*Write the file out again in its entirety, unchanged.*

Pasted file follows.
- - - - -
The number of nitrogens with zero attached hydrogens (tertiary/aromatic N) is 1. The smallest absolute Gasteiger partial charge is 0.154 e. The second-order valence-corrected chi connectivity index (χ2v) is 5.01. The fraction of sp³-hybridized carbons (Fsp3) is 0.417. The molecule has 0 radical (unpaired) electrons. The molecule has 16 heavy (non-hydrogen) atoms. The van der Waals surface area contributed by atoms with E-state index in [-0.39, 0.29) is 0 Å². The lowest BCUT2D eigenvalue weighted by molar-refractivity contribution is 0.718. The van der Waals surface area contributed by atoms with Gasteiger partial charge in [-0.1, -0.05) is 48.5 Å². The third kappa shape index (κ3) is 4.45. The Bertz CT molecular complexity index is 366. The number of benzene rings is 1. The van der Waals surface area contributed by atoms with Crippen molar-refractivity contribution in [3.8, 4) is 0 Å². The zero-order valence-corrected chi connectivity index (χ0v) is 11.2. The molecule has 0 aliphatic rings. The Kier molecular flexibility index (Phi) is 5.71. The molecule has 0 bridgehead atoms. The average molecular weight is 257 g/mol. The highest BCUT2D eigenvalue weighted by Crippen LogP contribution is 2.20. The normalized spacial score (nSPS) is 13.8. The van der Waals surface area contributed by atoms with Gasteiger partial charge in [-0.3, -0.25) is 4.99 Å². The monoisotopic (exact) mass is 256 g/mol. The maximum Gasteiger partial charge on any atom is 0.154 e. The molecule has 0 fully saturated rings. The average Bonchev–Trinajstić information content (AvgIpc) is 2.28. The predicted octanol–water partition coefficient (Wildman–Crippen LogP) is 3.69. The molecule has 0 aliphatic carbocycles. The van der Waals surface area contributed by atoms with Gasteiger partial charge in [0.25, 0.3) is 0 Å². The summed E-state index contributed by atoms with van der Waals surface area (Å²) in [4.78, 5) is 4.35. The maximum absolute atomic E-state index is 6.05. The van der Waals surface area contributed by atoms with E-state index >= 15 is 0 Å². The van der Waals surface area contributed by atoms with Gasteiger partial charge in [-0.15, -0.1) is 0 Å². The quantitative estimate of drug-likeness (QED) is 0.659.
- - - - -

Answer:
The number of nitrogens with zero attached hydrogens (tertiary/aromatic N) is 1. The smallest absolute Gasteiger partial charge is 0.154 e. The second-order valence-corrected chi connectivity index (χ2v) is 5.01. The fraction of sp³-hybridized carbons (Fsp3) is 0.417. The molecule has 0 radical (unpaired) electrons. The molecule has 16 heavy (non-hydrogen) atoms. The van der Waals surface area contributed by atoms with E-state index in [-0.39, 0.29) is 0 Å². The lowest BCUT2D eigenvalue weighted by molar-refractivity contribution is 0.718. The van der Waals surface area contributed by atoms with Gasteiger partial charge in [-0.1, -0.05) is 48.5 Å². The third kappa shape index (κ3) is 4.45. The Bertz CT molecular complexity index is 366. The number of benzene rings is 1. The van der Waals surface area contributed by atoms with Crippen molar-refractivity contribution in [3.8, 4) is 0 Å². The zero-order valence-corrected chi connectivity index (χ0v) is 11.2. The molecule has 0 aliphatic rings. The Kier molecular flexibility index (Phi) is 5.71. The molecule has 0 bridgehead atoms. The average molecular weight is 257 g/mol. The highest BCUT2D eigenvalue weighted by Crippen LogP contribution is 2.20. The normalized spacial score (nSPS) is 13.8. The van der Waals surface area contributed by atoms with Gasteiger partial charge in [-0.3, -0.25) is 4.99 Å². The monoisotopic (exact) mass is 256 g/mol. The maximum Gasteiger partial charge on any atom is 0.154 e. The molecule has 0 fully saturated rings. The average Bonchev–Trinajstić information content (AvgIpc) is 2.28. The predicted octanol–water partition coefficient (Wildman–Crippen LogP) is 3.69. The molecule has 0 aliphatic carbocycles. The van der Waals surface area contributed by atoms with Gasteiger partial charge in [0.25, 0.3) is 0 Å². The summed E-state index contributed by atoms with van der Waals surface area (Å²) in [4.78, 5) is 4.35. The maximum absolute atomic E-state index is 6.05. The van der Waals surface area contributed by atoms with E-state index >= 15 is 0 Å². The van der Waals surface area contributed by atoms with Gasteiger partial charge in [-0.15, -0.1) is 0 Å². The quantitative estimate of drug-likeness (QED) is 0.659.